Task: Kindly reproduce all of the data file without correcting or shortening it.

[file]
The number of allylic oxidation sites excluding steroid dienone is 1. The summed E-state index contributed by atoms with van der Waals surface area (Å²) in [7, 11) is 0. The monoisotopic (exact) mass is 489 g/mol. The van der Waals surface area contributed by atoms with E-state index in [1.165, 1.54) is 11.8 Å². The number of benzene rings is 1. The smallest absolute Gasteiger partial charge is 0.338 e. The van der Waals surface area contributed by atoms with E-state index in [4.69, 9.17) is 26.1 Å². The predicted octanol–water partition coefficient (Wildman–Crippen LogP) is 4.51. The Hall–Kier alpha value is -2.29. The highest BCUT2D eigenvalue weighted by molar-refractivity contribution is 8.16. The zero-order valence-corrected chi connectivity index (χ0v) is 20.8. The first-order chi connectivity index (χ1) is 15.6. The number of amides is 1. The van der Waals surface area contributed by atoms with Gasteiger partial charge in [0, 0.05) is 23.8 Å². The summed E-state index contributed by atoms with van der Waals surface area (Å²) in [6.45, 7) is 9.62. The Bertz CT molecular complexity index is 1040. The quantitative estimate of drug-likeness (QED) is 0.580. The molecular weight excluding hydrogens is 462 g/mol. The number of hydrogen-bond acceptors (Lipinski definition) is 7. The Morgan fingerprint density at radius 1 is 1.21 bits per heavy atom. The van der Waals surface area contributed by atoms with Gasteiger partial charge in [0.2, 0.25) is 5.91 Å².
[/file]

The number of allylic oxidation sites excluding steroid dienone is 1. The summed E-state index contributed by atoms with van der Waals surface area (Å²) in [7, 11) is 0. The monoisotopic (exact) mass is 489 g/mol. The van der Waals surface area contributed by atoms with E-state index in [1.165, 1.54) is 11.8 Å². The number of benzene rings is 1. The smallest absolute Gasteiger partial charge is 0.338 e. The van der Waals surface area contributed by atoms with E-state index in [4.69, 9.17) is 26.1 Å². The predicted octanol–water partition coefficient (Wildman–Crippen LogP) is 4.51. The Hall–Kier alpha value is -2.29. The highest BCUT2D eigenvalue weighted by molar-refractivity contribution is 8.16. The zero-order valence-corrected chi connectivity index (χ0v) is 20.8. The first-order chi connectivity index (χ1) is 15.6. The number of amides is 1. The van der Waals surface area contributed by atoms with Gasteiger partial charge in [0, 0.05) is 23.8 Å². The summed E-state index contributed by atoms with van der Waals surface area (Å²) in [6.45, 7) is 9.62. The Bertz CT molecular complexity index is 1040. The quantitative estimate of drug-likeness (QED) is 0.580. The molecular weight excluding hydrogens is 462 g/mol. The number of hydrogen-bond acceptors (Lipinski definition) is 7. The Morgan fingerprint density at radius 1 is 1.21 bits per heavy atom. The van der Waals surface area contributed by atoms with Gasteiger partial charge in [0.2, 0.25) is 5.91 Å².